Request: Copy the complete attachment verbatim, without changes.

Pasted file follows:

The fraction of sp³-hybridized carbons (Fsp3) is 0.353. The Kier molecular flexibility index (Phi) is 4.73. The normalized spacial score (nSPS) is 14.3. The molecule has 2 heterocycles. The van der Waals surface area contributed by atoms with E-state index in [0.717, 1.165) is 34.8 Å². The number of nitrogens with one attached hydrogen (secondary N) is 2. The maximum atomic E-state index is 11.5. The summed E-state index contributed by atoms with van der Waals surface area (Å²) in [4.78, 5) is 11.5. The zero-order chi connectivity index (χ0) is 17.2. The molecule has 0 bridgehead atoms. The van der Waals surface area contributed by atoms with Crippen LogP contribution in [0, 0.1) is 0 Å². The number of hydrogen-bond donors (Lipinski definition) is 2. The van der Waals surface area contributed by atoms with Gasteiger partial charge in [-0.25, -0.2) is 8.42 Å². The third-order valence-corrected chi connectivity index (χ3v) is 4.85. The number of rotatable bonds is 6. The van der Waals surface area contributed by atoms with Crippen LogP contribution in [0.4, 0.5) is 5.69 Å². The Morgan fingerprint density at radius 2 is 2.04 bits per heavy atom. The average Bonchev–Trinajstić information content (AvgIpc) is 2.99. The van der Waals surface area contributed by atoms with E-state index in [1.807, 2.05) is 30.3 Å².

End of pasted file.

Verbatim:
The fraction of sp³-hybridized carbons (Fsp3) is 0.353. The Kier molecular flexibility index (Phi) is 4.73. The normalized spacial score (nSPS) is 14.3. The molecule has 2 heterocycles. The van der Waals surface area contributed by atoms with E-state index in [0.717, 1.165) is 34.8 Å². The number of nitrogens with one attached hydrogen (secondary N) is 2. The maximum atomic E-state index is 11.5. The summed E-state index contributed by atoms with van der Waals surface area (Å²) in [4.78, 5) is 11.5. The zero-order chi connectivity index (χ0) is 17.2. The molecule has 0 bridgehead atoms. The van der Waals surface area contributed by atoms with Crippen LogP contribution in [0, 0.1) is 0 Å². The number of hydrogen-bond donors (Lipinski definition) is 2. The van der Waals surface area contributed by atoms with Gasteiger partial charge in [-0.25, -0.2) is 8.42 Å². The third-order valence-corrected chi connectivity index (χ3v) is 4.85. The number of rotatable bonds is 6. The van der Waals surface area contributed by atoms with Crippen LogP contribution in [0.4, 0.5) is 5.69 Å². The Morgan fingerprint density at radius 2 is 2.04 bits per heavy atom. The average Bonchev–Trinajstić information content (AvgIpc) is 2.99. The van der Waals surface area contributed by atoms with E-state index in [1.807, 2.05) is 30.3 Å².